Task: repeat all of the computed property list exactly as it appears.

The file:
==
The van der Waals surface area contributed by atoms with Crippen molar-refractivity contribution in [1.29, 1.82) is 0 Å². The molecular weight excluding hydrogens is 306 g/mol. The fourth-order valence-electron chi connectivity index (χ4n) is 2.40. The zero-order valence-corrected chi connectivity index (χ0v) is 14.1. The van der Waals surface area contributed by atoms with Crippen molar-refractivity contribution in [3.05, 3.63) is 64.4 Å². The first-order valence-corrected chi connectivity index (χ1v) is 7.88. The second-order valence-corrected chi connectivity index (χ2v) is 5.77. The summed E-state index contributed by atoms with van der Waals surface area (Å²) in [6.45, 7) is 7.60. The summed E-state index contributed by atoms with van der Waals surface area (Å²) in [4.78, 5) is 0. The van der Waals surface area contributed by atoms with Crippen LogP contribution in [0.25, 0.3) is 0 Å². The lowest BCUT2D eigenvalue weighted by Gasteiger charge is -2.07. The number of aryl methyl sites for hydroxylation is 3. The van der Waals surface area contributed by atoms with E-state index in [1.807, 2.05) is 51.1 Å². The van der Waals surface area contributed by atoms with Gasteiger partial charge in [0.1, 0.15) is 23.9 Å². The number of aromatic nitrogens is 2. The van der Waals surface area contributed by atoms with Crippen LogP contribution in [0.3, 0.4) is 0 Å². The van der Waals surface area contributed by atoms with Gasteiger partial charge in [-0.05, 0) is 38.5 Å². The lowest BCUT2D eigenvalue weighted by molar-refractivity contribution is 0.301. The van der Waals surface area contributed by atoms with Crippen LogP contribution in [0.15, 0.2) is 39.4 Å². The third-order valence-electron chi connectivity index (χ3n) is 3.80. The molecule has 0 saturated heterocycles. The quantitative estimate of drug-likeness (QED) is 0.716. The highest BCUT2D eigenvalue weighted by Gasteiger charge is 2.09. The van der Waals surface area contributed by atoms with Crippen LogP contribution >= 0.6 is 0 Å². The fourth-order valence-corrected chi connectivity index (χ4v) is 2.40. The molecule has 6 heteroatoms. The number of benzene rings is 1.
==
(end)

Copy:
The van der Waals surface area contributed by atoms with Crippen molar-refractivity contribution in [1.29, 1.82) is 0 Å². The molecular weight excluding hydrogens is 306 g/mol. The fourth-order valence-electron chi connectivity index (χ4n) is 2.40. The zero-order valence-corrected chi connectivity index (χ0v) is 14.1. The van der Waals surface area contributed by atoms with Crippen molar-refractivity contribution in [3.05, 3.63) is 64.4 Å². The first-order valence-corrected chi connectivity index (χ1v) is 7.88. The second-order valence-corrected chi connectivity index (χ2v) is 5.77. The summed E-state index contributed by atoms with van der Waals surface area (Å²) in [6.45, 7) is 7.60. The summed E-state index contributed by atoms with van der Waals surface area (Å²) in [4.78, 5) is 0. The van der Waals surface area contributed by atoms with Crippen LogP contribution in [0.25, 0.3) is 0 Å². The lowest BCUT2D eigenvalue weighted by Gasteiger charge is -2.07. The number of aryl methyl sites for hydroxylation is 3. The van der Waals surface area contributed by atoms with E-state index in [1.807, 2.05) is 51.1 Å². The van der Waals surface area contributed by atoms with Gasteiger partial charge in [0.1, 0.15) is 23.9 Å². The number of aromatic nitrogens is 2. The van der Waals surface area contributed by atoms with Crippen LogP contribution in [0.3, 0.4) is 0 Å². The van der Waals surface area contributed by atoms with Gasteiger partial charge in [-0.05, 0) is 38.5 Å². The lowest BCUT2D eigenvalue weighted by molar-refractivity contribution is 0.301. The van der Waals surface area contributed by atoms with Crippen LogP contribution in [0.15, 0.2) is 39.4 Å². The third-order valence-electron chi connectivity index (χ3n) is 3.80. The molecule has 0 saturated heterocycles. The quantitative estimate of drug-likeness (QED) is 0.716. The highest BCUT2D eigenvalue weighted by Gasteiger charge is 2.09. The van der Waals surface area contributed by atoms with Crippen LogP contribution >= 0.6 is 0 Å². The fourth-order valence-corrected chi connectivity index (χ4v) is 2.40. The molecule has 6 heteroatoms. The number of benzene rings is 1.